KLR owners often ask for a sixth transmission speed, but lacking that, we attempted a compromise in gearing, wrapping a new D.I.D 520V O-ring chain around a pair of JT sprockets, in the stock 15-tooth size at the countershaft and down one (42 teeth) at the rear. This change took the edge off the KLR’s frantic highway demeanor, though it could handle a 40- or 41-tooth rear if you were willing to slide your street/dirt ratio over to, say, 90/10.

You might expect any KLR with a few more digits showing in its retro odometer to have soft legs, and you’d be right. The standard KLR shock, not exactly a high-tech item, is adjustable for spring preload only, and the 38mm KYB fork has no adjustments other than air pressure for spring rate (remember that?). Our efforts to improve suspension action without breaking the bank called on Progressive Suspension for its new 465 series shock—an aluminum-bodied beauty with stepless spring preload and five-way rebounding-damping adjustment. Up front, a Race Tech Cartridge Emulator was dropped down the skinny tubes—after the usual prep work, of course—topped by RT springs rated at 0.52 kg/mm, up from the stock rate of 0.4, running 15mm of preload. We left the Emulator settings as delivered, filled the legs with 15-weight oil so there was 150mm of air space.

On the road, the Re-Cycle KLR’s composure is dramatically improved. Increased spring rates help reduce the stock bike’s hobby-horsing without harming small-bump compliance; in fact, the revised KLR’s ride is better all around.
Another means of updating our KLR, which arrived with dirt-spec Dunlops that rendered the steering strange and howled on pavement, came from Metzeler in the form of Tourance tires.

In stock sizes—90/90-21 front and 130/90-17 rear—the street-biased Tourances provide as much grip as the KLR’s chassis ever wants and are even passable away from pavement, as long as your definition of off-road doesn’t include sand bogs or boulder-strewn goat trails. Let’s remember what the KLR isn’t: a lightweight, modern-suspension trail runner.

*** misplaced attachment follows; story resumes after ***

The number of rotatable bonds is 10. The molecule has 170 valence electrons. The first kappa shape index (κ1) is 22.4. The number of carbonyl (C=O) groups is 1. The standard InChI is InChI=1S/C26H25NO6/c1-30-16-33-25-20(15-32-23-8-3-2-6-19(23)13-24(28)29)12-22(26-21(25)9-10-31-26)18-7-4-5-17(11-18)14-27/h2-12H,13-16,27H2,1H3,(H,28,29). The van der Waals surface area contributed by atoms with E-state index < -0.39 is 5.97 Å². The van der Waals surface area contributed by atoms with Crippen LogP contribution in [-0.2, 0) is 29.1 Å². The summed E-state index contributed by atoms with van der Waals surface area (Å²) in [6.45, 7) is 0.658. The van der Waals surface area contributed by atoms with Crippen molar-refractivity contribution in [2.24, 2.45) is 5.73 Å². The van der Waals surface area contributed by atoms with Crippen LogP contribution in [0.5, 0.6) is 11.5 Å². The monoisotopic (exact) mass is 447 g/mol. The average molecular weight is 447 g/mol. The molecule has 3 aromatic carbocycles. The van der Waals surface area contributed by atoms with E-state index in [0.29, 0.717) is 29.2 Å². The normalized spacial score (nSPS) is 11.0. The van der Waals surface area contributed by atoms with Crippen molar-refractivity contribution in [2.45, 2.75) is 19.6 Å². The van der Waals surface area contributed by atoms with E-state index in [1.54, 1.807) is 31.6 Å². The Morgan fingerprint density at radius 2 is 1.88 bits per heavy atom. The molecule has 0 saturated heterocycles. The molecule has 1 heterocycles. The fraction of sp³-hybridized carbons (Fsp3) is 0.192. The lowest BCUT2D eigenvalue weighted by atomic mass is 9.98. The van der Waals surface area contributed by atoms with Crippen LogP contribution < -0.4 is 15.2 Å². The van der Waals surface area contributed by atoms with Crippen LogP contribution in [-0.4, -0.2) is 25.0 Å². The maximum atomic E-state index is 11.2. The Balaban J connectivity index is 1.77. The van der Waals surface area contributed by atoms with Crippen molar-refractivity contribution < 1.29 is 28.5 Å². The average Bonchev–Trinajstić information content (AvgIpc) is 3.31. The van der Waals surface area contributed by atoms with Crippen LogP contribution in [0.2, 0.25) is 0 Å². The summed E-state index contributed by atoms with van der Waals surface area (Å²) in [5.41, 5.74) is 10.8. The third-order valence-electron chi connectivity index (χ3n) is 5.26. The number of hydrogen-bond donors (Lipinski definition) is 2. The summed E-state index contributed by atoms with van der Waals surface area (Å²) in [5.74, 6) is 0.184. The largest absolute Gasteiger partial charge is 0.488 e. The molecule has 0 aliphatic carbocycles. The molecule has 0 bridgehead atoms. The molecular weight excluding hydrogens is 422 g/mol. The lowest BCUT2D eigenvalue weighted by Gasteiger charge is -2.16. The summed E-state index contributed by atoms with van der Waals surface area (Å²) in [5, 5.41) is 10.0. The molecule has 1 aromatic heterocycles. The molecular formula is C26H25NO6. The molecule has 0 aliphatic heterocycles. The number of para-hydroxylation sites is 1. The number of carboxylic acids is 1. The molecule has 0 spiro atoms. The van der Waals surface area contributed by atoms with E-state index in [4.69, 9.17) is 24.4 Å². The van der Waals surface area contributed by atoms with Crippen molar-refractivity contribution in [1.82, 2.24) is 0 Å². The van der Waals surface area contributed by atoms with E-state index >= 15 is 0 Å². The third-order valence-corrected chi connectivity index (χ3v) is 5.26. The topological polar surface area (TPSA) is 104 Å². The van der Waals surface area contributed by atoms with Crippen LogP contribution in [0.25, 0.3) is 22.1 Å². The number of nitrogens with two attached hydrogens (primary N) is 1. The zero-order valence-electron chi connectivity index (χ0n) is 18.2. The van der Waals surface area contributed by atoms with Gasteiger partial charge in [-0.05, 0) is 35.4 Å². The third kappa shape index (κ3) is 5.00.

Kawasaki, known for eking every single solitary development cent from components, continued to give the KLR650 a single-piston, sliding-pin caliper dating from the days before the GPz. We did what we could, fitting Galfer semi-metallic pads front and rear, along with Galfer braided-steel lines.

No question the lever and pedal are firmer than stock, but the front brake’s power remains underwhelming. Next steps would include a different caliper and a larger rotor, but that’s starting to get into real money. Besides, you have to wonder how much brake that limber fork will tolerate; it twists enough during hard stops as it is.

Next on the list was to update the KLR’s ergonomics. Those steel handlebars might as well date from the early Malcolm Smith period, so after perusing’s virtual catalog a set of Renthal CR-Low bars were selected and fitted. They are 1 inch narrower and 2.5 inches lower than stock, with half the weight. They’re about the lowest you’ll get to fit; the switch clusters just clear the tank at full steering lock. The ends are fitted with Show Chrome heated grips, which come with a digital, four-level heat controller and a full wiring harness.

For the rest of the rider’s physique, we have a Sargent World Sport Performance replacement seat that fits the KLR perfectly and is such an incredible improvement over the stocker that it should be the first update you make. We also replaced the slippery stock footpegs with a set of IMS Super Stock pegs that are suitably saw-toothed and deeper.

One benefit of choosing a long-running model like the KLR650 is that the aftermarket will have a wide selection of accessories, particularly luggage. Here we called on a strong seller in the family: Moose Racing. Moose provided its Expedition luggage rack system. This steel-tube affair, powdercoated black, slipped onto the KLR without trouble, replacing the stock luggage rack and providing sturdy perches for genuine Pelican hard bags. They’re a good size for the KLR, too, at 21.4 inches wide, 12.8 inches tall and 6.7 inches deep. Mounted, the bags are slightly wider than the new bars, so be careful in traffic.